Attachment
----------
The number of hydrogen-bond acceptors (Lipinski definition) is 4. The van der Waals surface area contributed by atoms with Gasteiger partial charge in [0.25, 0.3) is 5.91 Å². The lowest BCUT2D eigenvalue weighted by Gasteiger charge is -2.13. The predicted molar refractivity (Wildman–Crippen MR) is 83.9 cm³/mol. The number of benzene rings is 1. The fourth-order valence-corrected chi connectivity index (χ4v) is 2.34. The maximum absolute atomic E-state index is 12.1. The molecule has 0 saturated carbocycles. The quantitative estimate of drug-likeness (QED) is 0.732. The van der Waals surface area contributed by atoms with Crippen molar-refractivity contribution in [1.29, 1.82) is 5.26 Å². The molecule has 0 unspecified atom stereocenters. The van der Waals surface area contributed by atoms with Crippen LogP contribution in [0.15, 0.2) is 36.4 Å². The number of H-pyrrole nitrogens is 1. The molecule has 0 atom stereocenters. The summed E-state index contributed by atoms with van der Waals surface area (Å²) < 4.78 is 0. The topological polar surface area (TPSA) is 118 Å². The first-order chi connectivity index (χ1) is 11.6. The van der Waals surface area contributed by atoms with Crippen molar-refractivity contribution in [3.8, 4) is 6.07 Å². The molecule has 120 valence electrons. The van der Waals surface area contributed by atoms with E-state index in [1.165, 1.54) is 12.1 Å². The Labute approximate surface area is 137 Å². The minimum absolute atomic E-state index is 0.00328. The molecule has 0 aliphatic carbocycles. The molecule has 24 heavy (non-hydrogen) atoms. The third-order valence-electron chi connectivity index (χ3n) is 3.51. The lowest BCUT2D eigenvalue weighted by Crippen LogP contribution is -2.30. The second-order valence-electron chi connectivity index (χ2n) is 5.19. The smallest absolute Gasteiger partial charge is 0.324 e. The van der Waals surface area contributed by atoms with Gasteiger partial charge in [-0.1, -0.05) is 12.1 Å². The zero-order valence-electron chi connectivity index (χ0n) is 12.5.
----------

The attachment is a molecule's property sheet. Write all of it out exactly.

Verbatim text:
The number of hydrogen-bond acceptors (Lipinski definition) is 4. The van der Waals surface area contributed by atoms with Gasteiger partial charge in [0.25, 0.3) is 5.91 Å². The lowest BCUT2D eigenvalue weighted by Gasteiger charge is -2.13. The predicted molar refractivity (Wildman–Crippen MR) is 83.9 cm³/mol. The number of benzene rings is 1. The fourth-order valence-corrected chi connectivity index (χ4v) is 2.34. The maximum absolute atomic E-state index is 12.1. The molecule has 0 saturated carbocycles. The quantitative estimate of drug-likeness (QED) is 0.732. The van der Waals surface area contributed by atoms with Crippen molar-refractivity contribution in [1.29, 1.82) is 5.26 Å². The molecule has 0 unspecified atom stereocenters. The van der Waals surface area contributed by atoms with Crippen LogP contribution in [0.15, 0.2) is 36.4 Å². The number of H-pyrrole nitrogens is 1. The molecule has 0 atom stereocenters. The summed E-state index contributed by atoms with van der Waals surface area (Å²) < 4.78 is 0. The topological polar surface area (TPSA) is 118 Å². The first-order chi connectivity index (χ1) is 11.6. The van der Waals surface area contributed by atoms with Crippen molar-refractivity contribution in [3.8, 4) is 6.07 Å². The molecule has 120 valence electrons. The van der Waals surface area contributed by atoms with E-state index in [1.165, 1.54) is 12.1 Å². The Labute approximate surface area is 137 Å². The minimum absolute atomic E-state index is 0.00328. The molecule has 0 aliphatic carbocycles. The molecule has 24 heavy (non-hydrogen) atoms. The third-order valence-electron chi connectivity index (χ3n) is 3.51. The lowest BCUT2D eigenvalue weighted by Crippen LogP contribution is -2.30. The second-order valence-electron chi connectivity index (χ2n) is 5.19. The smallest absolute Gasteiger partial charge is 0.324 e. The van der Waals surface area contributed by atoms with Gasteiger partial charge in [-0.1, -0.05) is 12.1 Å². The zero-order valence-electron chi connectivity index (χ0n) is 12.5.